Cue the rise of 16-year-old ‘vintage’ beef. Alexandre Polmard is a young French farmer from Aquitaine, a breeder of cattle, and also a sixth-generation butcher who has worked in the eponymous family business founded in 1846. In the 1990s, his father worked on a meat treatment called ‘hibernation’ where cold air is blown over meat at speeds of 120 km per hour in a minus-43C environment. It allows meat to be kept for any length of time—and, according to Polmard, with absolutely no loss of quality. The result, years later, is that you can order vintage beef: ‘Would sir prefer the 2000 or 2003?’ The taste is otherworldly, with unexpected notes of sweetness and the slightest acidity, but at $3,200 for the 2000 rib steak, you’d certainly hope it would be memorable.

‘Vintage’ beef is all the rage now


Fermentation is hardly new. In fact, it’s arguably one of the oldest cooking techniques around, having been used for millennia to prolong the life of seasonal ingredients and impart the mysterious fifth flavor or ‘umami’ to foods. Fish sauce, soy sauce, vinegar, cheese and yogurt are just some of the countless uses, but recently restaurants have seen a boom in the use of fermented vegetables such as kimchi and sauerkraut. Part of the reason for its growth is that it’s a very healthy way to eat, due to the probiotics and good bacteria, while fermentation also allows chefs to add new dimensions to traditional foods. The sourness and ‘funk’ are certainly bold, often an acquired taste, but they have illuminated dishes on menus from Michelin-starred fine dining to hip neighborhood gastropubs.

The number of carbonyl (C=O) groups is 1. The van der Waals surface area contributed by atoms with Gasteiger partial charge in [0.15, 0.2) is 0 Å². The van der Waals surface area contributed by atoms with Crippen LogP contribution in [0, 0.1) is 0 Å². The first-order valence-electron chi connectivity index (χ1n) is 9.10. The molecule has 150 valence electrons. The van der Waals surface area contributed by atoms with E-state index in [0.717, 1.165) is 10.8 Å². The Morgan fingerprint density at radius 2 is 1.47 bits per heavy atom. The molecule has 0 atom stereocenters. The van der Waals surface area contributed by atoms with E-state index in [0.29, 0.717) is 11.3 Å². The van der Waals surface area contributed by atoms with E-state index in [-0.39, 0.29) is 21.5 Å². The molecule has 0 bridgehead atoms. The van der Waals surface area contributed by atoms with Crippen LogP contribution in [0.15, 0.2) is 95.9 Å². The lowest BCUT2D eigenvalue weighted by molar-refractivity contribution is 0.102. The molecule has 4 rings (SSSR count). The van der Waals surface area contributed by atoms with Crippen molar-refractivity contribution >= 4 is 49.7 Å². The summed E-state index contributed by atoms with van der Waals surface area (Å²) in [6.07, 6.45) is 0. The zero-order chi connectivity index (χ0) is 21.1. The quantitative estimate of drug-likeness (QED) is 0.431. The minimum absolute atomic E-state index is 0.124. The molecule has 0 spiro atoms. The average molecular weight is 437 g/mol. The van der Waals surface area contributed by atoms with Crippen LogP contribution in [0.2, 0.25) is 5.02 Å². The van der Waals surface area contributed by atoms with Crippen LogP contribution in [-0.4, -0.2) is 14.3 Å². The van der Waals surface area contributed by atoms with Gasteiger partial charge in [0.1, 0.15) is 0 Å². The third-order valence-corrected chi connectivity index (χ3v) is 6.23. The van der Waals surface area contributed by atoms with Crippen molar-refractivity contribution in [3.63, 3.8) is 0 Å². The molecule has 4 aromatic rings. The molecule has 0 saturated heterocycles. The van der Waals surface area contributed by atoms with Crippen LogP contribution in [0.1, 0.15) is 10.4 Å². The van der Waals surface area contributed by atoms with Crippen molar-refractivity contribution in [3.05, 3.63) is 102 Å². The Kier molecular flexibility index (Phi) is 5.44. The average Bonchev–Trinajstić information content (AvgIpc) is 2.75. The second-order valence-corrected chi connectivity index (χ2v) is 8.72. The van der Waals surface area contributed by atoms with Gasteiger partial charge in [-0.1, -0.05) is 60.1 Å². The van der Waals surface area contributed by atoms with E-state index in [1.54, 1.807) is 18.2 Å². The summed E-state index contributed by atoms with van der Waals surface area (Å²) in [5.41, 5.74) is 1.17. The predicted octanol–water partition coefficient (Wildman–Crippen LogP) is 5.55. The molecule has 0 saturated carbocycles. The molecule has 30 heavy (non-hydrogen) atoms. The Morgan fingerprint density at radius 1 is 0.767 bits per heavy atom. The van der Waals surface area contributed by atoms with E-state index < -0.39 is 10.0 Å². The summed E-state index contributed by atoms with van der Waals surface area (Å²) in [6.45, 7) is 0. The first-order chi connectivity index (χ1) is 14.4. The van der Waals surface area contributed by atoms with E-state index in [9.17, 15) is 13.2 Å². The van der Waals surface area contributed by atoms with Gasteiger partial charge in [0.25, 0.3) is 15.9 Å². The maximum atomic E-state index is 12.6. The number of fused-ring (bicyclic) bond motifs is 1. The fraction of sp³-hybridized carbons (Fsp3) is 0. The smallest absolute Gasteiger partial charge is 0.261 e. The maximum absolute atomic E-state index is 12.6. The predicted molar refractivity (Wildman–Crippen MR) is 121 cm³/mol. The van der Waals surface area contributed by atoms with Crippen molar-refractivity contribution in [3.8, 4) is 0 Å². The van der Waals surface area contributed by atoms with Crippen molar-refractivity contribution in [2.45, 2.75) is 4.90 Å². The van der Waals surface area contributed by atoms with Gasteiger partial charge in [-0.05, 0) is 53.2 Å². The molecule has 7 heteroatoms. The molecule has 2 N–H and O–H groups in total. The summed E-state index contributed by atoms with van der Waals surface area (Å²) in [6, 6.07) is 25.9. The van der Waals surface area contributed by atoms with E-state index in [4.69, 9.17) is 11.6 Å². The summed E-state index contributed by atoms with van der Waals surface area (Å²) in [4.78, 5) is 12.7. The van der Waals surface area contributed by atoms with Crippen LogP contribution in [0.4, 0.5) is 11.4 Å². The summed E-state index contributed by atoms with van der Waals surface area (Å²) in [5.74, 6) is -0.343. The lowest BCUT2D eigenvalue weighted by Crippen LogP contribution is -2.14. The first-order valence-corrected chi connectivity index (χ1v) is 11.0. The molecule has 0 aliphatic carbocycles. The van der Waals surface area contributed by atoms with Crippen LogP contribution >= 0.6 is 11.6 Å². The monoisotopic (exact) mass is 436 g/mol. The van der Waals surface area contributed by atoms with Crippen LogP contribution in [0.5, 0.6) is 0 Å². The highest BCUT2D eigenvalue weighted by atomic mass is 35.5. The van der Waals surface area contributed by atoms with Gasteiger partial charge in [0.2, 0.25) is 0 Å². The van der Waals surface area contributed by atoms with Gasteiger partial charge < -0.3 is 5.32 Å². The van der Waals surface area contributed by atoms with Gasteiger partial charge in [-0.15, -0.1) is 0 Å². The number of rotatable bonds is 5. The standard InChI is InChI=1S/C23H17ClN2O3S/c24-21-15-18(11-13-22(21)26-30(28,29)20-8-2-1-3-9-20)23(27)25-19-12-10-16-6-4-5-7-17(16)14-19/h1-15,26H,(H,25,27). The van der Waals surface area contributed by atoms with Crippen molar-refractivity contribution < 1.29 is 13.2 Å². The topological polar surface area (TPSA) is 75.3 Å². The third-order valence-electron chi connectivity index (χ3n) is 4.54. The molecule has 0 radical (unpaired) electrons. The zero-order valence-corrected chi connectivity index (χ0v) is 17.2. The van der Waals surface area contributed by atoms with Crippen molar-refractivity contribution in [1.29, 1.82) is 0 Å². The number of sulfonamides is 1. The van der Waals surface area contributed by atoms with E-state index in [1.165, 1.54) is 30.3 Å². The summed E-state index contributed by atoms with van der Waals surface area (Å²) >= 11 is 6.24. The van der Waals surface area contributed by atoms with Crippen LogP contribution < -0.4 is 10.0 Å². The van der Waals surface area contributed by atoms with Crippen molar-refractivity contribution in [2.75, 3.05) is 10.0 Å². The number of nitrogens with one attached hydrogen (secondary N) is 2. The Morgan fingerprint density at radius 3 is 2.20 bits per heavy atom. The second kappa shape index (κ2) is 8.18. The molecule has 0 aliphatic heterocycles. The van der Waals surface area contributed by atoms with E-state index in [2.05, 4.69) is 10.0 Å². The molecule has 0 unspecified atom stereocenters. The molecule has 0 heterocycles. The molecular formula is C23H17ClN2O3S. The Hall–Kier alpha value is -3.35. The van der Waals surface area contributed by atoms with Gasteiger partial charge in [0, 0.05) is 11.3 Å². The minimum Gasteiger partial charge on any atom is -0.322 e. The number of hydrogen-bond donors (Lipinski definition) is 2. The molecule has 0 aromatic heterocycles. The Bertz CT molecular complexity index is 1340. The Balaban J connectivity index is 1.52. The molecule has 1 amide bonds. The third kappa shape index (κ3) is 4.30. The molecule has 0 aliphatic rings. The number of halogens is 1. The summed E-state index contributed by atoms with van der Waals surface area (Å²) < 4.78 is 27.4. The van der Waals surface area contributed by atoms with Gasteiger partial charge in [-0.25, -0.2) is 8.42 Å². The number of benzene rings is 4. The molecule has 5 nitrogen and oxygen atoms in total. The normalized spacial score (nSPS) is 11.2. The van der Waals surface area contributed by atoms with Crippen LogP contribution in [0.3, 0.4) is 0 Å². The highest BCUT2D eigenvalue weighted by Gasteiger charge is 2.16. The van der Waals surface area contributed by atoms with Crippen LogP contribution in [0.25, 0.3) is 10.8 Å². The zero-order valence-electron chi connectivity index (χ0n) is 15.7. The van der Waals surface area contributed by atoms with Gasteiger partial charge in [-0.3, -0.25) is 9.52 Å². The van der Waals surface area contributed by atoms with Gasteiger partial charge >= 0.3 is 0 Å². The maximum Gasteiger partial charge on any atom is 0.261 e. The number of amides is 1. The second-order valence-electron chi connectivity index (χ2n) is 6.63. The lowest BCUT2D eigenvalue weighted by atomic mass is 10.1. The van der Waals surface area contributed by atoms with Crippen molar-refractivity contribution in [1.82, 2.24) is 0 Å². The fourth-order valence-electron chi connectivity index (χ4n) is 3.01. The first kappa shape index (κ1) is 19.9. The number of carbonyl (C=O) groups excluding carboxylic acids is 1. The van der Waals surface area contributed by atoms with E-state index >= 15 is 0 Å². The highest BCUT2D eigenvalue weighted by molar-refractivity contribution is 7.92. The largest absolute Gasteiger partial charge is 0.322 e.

Homemade sauerkraut in preserving jar.
Amp up the flavor with some homemade sauerkraut

On house-made kimchi:

‘We make kimchi from locally grown cabbage and chili powder from Korea, and just had a five-spiced duck breast with house-made kimchi on the menu. I like kimchi hot, with lots of chili. Use it as a garnish, or perhaps julienne and add to salads. If you find it too strong, julienne some cucumber and mix it with the kimchi to take the edge off. Like anything, you can get creative with it: dehydrate it for kimchi chips, puree it for smooth plate decor, or whatever else you can think of.’

On house-made pickles:

‘I pickle all kinds of vegetables—baby onions, tomatoes, mushrooms, corn, chili, lime, radish. They add acidity to a dish, similar to using lemon, although using a slice of organic, pickled baby-radish is far more appealing.

‘At Starfish Bloo, we made our own kimchi, and one of our most popular dishes on the lunch menu is our Korean-spiced, fried-chicken buns, called Korean-fried Bao. I really enjoy finding the right balance between the soft milk buns of a bao, the fried chicken with shichimi spice, some house-made kimchi and shaved cucumber for color.

‘We also pickle kelp in a sugar, vinegar and spiced brine and serve it with a slow-braised Wagyu short rib with ponzu-cured egg yolk.

‘Pickling is a smart technique, and I like the fact that we are thinking backwards as well as forwards in food trends. At Magnus Nilsson’s restaurant Faviken in Sweden, he preserves his summer harvest in a wooden hut—he buries the vegetables in soil for winter. Amazing!’

Which of these food trends is your personal favorite? Have you recently tried an on-trend dish? Snap a shot and upload to Instagram with #momentumtravel.

Photos: Getty and Alamy.